I am trying to figure out what is the difference between "ist" and "es"? for example in the phrase "Mein Auto ist blau" vs. "Mir geht es gut", can you say "Mir geht ist gut"?

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    Ist and es are not even the same word class. Why are you asking for a difference?
    – Jan
    Sep 22 '16 at 16:31

"Ist" is 3rd person present tense of the verb "sein", English translation "to be (He, She, or It is)".

"Es" is the 3rd person singular personal pronoun, English translation "it".

There is no situation where you could use "ist" instead of "es". Therefore, "Mir geht ist gut" is not correct, maybe you misheard.


ist: English is (conjugated verb "sein" – "to be")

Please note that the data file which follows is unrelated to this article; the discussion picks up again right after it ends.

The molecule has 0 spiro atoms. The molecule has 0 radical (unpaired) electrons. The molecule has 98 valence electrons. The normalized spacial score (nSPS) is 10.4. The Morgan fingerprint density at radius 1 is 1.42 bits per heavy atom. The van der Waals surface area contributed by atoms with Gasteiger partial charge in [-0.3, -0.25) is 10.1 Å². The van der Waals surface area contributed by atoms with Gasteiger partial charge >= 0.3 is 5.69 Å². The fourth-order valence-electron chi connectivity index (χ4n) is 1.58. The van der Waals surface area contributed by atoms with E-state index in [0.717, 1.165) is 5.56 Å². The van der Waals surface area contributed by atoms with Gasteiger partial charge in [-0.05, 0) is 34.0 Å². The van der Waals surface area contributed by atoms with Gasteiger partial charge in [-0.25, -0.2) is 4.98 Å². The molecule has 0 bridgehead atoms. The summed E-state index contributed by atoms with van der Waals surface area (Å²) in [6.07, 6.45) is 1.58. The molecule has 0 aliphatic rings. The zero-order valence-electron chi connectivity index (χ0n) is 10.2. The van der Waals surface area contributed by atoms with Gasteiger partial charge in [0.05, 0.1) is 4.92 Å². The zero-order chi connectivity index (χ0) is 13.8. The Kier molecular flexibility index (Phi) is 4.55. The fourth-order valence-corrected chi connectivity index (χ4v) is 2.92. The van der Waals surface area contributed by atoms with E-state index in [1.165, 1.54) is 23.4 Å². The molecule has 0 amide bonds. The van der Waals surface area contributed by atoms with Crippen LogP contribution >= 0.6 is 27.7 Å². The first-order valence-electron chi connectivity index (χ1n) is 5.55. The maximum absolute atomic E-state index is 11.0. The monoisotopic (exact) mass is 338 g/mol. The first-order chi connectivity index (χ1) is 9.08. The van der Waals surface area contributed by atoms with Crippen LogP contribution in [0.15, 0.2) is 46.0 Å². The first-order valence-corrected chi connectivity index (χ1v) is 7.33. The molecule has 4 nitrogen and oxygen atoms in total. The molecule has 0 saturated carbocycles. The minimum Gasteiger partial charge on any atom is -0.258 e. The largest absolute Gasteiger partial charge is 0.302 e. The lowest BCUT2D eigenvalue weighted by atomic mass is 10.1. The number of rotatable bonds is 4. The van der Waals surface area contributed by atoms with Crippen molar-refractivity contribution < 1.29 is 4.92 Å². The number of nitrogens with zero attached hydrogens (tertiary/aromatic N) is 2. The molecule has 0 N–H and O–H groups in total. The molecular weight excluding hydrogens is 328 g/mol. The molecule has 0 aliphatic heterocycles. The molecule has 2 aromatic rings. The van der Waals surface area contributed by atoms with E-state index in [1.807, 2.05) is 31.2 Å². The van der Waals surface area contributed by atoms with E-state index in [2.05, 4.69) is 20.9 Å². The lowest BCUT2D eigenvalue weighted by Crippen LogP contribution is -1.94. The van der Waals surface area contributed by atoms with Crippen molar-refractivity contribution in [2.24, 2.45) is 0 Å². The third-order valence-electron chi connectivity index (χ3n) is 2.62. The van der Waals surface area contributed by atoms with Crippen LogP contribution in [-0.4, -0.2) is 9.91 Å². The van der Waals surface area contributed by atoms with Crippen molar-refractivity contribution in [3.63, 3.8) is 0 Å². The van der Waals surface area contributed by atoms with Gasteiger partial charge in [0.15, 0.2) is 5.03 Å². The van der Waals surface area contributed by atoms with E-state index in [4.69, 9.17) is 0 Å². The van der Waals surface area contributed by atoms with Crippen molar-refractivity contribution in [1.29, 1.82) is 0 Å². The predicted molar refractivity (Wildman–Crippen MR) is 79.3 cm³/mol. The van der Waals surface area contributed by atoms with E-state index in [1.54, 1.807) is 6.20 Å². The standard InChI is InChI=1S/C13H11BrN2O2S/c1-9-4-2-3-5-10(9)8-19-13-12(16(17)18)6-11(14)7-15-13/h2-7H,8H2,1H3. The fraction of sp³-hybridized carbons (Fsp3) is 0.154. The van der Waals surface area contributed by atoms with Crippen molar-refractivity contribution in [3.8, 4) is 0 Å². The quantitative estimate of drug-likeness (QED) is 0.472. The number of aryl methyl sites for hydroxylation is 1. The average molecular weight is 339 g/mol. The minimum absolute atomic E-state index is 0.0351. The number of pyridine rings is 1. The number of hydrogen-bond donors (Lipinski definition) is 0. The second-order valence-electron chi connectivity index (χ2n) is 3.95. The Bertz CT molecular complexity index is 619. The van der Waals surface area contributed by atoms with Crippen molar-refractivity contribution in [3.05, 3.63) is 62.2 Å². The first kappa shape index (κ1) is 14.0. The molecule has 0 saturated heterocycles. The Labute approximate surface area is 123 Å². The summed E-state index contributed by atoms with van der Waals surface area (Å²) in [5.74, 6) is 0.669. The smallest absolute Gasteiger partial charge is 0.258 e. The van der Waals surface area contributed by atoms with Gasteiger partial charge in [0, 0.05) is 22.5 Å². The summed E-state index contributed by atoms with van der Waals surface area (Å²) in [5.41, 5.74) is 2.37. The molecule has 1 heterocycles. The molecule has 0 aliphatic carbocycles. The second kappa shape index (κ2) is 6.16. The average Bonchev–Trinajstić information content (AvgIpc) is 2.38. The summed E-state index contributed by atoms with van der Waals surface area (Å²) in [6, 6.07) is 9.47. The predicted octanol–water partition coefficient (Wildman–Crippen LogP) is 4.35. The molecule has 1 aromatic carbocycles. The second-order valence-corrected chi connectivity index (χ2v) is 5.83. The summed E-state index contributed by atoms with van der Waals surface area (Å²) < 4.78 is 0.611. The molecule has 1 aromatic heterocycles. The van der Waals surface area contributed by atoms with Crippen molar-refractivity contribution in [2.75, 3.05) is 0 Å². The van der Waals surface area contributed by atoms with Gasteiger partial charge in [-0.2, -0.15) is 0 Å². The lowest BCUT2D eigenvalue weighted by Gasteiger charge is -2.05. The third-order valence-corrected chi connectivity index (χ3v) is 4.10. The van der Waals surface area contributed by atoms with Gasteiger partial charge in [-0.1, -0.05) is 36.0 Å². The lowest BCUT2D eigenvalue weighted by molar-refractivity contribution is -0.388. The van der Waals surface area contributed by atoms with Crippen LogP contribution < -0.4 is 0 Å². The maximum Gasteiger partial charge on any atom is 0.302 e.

es: English it (pronoun, 3rd person singular neutrum)

You can't use one for the other because they're completely different word types.


In the first sentence, "Mein Auto ist blau," ist is the form of the verb "to be" that corresponds to "is," which links Mein Auto (the nominative)l, and blau, the predicate adjective. "My auto IS blue."

In the second sentence, "Mir geht es gut", GEHT is the verb, and "gut" is the predicate adjective. "Mir" is the indirect object, and es (it) is the nominative. A literal translation of the sentence would be, "To me goes IT well." or "IT'S going well with me."

If you've studied Latin or Spanish, it's easy to confuse the two, because in those languages, "es" is a form of the verb "to be," just as "ist" is in German.

But in German, the two are different word forms and therefore never interchangeable.

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